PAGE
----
With a title like Monochrome: The Chromism (2019) I was expecting a silly action or sci-fi romp, however, writer/director Kodi Zene’s dystopian thriller is a serious attempt at a movie, having social commentary on otherism and mob rule. The styling of the characters, sometimes in tattered and face-covered clothing, and the scenes of desolate, windswept deserts outside of the city made for a nice post-apocalyptic aesthetic, however, overall, the film fails to be immersive and only just misses the mark at going as deep, dark, and epic as Zene intended.
The film follows Issac (Joshua Bangle), a seemingly normal cog-in-the-wheel of society. On the day that he is to propose to his girlfriend, Isaac is shot and rushed to the hospital. As the doctors discover his blood is red when everything in their world is only black and white, they decide to quarantine him as patient zero, foreseeing a potential for this color to spread. Soon, people once in black and white become pigmented and labeled “hues”, and people are encouraged to hunt them down in order to round them up together in one place. Isaac must struggle against a city out to get him and his kind, all while society begins to crumble at talks of bio-terrorism and warfare.
Monochrome has an interesting premise, one that uses a viral event as the catalyst for revealing the true villain — humans motivated by fear. Likewise in The Mist (2007) or The Invasion (2007), Monochrome does an excellent job of portraying mob rule and fear of the unknown. Shot in black and white, the movie’s mildly choreographed action sequences were still effectively exciting. Zene inverts the meaning of color in this film, making the real world in black and white and any show of color be a symbol of societal aversion and apprehension. Monochrome: The Chromism can be summarized as a cross between Pleasantville (1998) and Carriers (2009), except with amateur acting and a significantly less comprehensive storyline.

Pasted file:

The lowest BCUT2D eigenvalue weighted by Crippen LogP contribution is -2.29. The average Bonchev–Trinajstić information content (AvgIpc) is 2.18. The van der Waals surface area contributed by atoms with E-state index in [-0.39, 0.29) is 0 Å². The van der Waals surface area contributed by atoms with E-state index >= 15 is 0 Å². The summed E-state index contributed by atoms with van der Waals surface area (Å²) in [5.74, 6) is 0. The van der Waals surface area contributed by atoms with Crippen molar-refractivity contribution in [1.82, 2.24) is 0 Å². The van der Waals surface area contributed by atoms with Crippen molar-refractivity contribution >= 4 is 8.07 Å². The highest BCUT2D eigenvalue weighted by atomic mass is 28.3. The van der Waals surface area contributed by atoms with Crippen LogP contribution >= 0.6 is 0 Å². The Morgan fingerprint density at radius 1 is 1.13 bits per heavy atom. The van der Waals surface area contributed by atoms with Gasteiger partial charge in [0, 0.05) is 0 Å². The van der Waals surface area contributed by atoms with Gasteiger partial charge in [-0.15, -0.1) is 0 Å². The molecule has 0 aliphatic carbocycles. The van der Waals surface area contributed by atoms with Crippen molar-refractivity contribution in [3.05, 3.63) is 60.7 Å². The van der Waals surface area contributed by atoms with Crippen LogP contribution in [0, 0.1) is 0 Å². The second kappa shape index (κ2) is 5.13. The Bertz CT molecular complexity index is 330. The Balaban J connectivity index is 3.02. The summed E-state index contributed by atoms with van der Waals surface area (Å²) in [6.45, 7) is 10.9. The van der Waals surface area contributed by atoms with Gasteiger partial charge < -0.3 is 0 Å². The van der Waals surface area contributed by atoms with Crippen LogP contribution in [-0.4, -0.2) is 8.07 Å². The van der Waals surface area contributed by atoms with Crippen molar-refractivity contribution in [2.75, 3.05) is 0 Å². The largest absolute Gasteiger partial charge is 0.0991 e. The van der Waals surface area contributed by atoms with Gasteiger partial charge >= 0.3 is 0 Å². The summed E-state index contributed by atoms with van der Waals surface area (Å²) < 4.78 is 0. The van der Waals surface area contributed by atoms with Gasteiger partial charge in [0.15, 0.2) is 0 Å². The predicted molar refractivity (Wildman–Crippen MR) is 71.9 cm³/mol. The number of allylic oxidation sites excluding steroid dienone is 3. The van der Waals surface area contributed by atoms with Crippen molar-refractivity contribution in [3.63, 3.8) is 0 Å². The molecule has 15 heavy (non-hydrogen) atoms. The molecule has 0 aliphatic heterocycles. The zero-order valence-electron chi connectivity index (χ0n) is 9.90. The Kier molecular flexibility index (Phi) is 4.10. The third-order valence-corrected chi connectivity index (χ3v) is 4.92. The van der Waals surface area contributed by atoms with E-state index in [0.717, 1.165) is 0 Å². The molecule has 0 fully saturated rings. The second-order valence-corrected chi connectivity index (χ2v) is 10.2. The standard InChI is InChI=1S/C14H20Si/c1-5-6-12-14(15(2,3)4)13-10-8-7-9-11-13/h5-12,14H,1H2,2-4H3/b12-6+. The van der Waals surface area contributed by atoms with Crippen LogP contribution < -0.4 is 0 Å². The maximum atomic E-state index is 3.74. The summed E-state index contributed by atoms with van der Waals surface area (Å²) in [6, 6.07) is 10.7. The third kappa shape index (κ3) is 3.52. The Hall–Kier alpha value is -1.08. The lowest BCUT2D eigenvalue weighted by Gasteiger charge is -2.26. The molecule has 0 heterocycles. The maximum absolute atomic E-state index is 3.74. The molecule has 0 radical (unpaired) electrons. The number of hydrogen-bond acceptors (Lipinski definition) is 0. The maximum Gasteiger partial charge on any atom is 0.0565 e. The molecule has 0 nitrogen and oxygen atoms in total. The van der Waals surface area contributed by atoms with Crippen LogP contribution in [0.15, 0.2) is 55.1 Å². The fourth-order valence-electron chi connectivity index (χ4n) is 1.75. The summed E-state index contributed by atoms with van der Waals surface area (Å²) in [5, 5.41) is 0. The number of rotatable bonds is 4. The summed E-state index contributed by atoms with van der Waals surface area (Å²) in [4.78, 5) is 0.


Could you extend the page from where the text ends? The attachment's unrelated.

The main downfall of this movie is the amount of unanswered questions it leaves in its wake — unfortunately, it habitually presents plot points that don’t lead to anywhere. I felt that Monochrome could have had an ending with some semblance of a resolution, instead, it ended rather abruptly in order to have the story left open for a possible sequel. The cold opening alluded that there would be some call back to it for the finale, but since that call went unanswered, it seemed to be a rather pointless part to the movie, which is a shame, because the cold opening was the most memorable.
People with masks on are the norm in real life and are also quickly becoming the norm in film, as 2020 has seen an influx in virus movies — Monochrome falls in line with this trend, basing its premise on the breakdown of society following a viral outbreak, and having its cast of characters donning face masks whilst running down anyone who looks different from them. Luckily we are not yet running down people who sneeze or cough and turning them into the hospital or local authority, but if we do get to that point, then Monochrome: The Chromism should be good mental preparation for post-apocalyptic society living.
5.5 out of 10
|Monochrome: The Chromism|
|Runtime:||1 Hr. 13 Mins.|